2000My Uncle SilasSylvia FeatherstoneTV series
2000Signs & WondersMarjorie
2000Hommage à Alfred Lepetit
2000Sous le sableMarie DrillonNominated—César Award for Best Actress
Nominated—National Society of Film Critics Award for Best Actress
2001Fourth Angel, TheThe Fourth AngelKate Stockton
2001SuperstitionFrances Matteo
2001Spy GameAnn Cathcart
2002Embrassez qui vous voudrezElizabeth Lannier
2003I'll Sleep When I'm DeadHelen
2003Swimming PoolSarah MortonEuropean Film Award for Best Actress
Nominated—César Award for Best Actress
Nominated—London Film Critics' Circle Award for British Actress of the year
2003Imperium: Augustus (TV)Livia
2003Statement, TheThe StatementNicole
2004Jerusalemski sindrom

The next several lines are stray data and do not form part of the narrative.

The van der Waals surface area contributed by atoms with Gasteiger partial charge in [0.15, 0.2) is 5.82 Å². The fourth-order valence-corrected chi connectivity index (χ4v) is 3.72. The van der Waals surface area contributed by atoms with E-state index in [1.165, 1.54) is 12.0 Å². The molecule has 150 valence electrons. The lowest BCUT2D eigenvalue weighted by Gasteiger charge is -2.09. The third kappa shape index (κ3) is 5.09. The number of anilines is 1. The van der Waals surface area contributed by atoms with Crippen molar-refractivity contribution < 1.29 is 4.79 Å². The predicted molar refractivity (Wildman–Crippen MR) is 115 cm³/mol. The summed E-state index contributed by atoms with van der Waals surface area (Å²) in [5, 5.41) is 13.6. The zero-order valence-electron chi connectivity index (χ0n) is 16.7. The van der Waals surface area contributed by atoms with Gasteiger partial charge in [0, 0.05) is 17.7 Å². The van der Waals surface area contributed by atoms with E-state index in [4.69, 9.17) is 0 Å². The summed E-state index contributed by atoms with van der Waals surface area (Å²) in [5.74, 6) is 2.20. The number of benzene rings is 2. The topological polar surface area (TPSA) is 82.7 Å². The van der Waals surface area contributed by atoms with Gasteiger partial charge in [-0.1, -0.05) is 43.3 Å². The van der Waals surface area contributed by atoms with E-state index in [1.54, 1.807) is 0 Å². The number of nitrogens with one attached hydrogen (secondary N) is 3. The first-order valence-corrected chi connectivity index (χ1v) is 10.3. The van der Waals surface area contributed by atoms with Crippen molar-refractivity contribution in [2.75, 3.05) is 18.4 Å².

2004ImmortelElma TurnerNominated—European Film Award for Best Actress
2004Keys to the House, TheThe Keys to the HouseNicole
2005LemmingAlice PollockNominated—César Award for Best Supporting Actress
Nominated—European Film Award for Best Actress
2005Vers le sudEllen
2006Basic Instinct 2Milena Gardosh
2006Désaccord parfaitAlice d'Abanville
2007AngelHermione Gilbright
2007Caótica AnaJustine
2008DeceptionWall Street Belle
2008Babylon A.D.Noelite High Priestess
2008Duchess, TheThe DuchessGeorgiana Spencer, Countess Spencer
2009Quelque chose à te direMady Celliers
2009The Ball of the ActressesHerself
2009Boogie WoogieEmille
2009La femme invisible (d'après une histoire vraie)Rose
2009Life During WartimeJacqueline
2010Never Let Me GoMiss Emily
2010StreetDance 3DHelena
2010Rio Sex ComedyCharlotte
2010The Mill and the CrossMary
2011Cars 2Narrator
2011The Eye of the StormElizabeth HunterNominated—AACTA Award for Best Actress in a Leading Role
2011CleanskinCharlotte McQueen
2012I, AnnaAnna Welles
2012RestlessSally GilmartinNominated—Primetime Emmy Award for Outstanding Supporting Actress in a Miniseries or a Movie